If you're a pro athlete & getting paid millions of dollars, you're expected to learn to play with pain. I really don't know when that started but it's still not smart.
Look at the series of injuries that culminated in Derrick Roses's torn ACLU. Minor injories can become worse or recur because athletes don't back off when they're hurt. I like to call the opposite approach "intelligent rest". It's not an exact science, & evaluating the injury & setting expectations & time frames requires some thinking. This can be tough to do because the pressure is always on-- from coaches, parents, teams & the athletes themselves.
The delemma is one of sports medicine's greatest challenges--how to get the athlete back into action without really enough time to heal.
What's alarming is how often this same "no time off" philosophy is applied to youth sports. The more serious the sport, the more difficult it is to get enough rest & recovery. Today, many sports are year round, factoring in club & school seasons. If it is the off season, there are always sports conditioning & weight training activities.
Specialization at younger & younger ages is amosite the norm now. Not surprisingly, some overuse problems or injuries are the result of too much repetitive motion. One of the great ironies in pro, college, & top level amateur sports is that, while athletes often get the best care, they almost never get enough healing & recovery time. Of course, very few of us are pro, or even close to high level athletes, but the need for proper rest & recovery time is important.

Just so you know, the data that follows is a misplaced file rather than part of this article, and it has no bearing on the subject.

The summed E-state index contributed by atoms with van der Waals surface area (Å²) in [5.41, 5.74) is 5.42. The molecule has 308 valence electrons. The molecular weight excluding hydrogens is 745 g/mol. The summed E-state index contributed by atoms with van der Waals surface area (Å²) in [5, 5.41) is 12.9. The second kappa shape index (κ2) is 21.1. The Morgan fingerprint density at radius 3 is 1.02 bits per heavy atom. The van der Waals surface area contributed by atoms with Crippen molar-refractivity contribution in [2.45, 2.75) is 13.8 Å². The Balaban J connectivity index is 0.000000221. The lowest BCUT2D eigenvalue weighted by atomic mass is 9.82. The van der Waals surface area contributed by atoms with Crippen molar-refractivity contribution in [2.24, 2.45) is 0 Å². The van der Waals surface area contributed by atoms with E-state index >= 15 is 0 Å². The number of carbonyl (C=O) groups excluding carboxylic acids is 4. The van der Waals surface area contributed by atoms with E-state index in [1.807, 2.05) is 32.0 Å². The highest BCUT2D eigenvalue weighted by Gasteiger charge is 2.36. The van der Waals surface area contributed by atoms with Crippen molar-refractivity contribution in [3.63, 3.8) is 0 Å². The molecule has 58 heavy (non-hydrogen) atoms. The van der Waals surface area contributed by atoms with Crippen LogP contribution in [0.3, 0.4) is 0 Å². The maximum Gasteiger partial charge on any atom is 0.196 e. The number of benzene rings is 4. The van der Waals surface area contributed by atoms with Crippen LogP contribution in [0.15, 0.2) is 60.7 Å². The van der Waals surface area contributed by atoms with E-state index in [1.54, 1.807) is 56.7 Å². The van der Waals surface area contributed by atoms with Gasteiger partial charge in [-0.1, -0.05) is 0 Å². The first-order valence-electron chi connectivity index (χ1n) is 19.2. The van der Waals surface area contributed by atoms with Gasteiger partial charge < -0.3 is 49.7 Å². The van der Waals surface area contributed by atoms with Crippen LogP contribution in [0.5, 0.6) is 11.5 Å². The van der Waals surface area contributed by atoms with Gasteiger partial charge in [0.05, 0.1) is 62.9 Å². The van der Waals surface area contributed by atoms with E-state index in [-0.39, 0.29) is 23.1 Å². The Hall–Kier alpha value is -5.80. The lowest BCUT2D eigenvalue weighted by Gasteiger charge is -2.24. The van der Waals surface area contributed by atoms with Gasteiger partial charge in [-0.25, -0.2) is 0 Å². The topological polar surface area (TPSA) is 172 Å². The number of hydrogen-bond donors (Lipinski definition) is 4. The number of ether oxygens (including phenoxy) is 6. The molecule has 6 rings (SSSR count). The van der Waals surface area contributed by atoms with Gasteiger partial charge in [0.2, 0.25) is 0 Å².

Recreational athletes who do aerobic, running, resistance & strength exercises often fall into the same mistake patterns.-- engaging in more activity more often with greater intensity than they should. The key is to listen to your body. If you're constantly tired or dealing with pain or soreness, you need to back off. Reduce the amount & intensity of the workout & allow things to calm down.
For example, if you're a runner who experiences pain, be a walker for a few weeks or so. If problems persist, see someone who can evaluate the problem & recommend a solution. If a young athlete complains of or displays persistent pain or discomfort, the parents need to step in & prescribe some "intelligent rest". Seek out a diagnosis, treatment & sensible guidelines for a return to action from a sports dr. Or therapist.
Proper amounts of rest & recovery are essential keys to injury prevention & enhanced performance.
As I've mentioned often, many persistent, recurring lower extremity problems are foot type & mechanics related, so if that describes you or your youngster, check it out!
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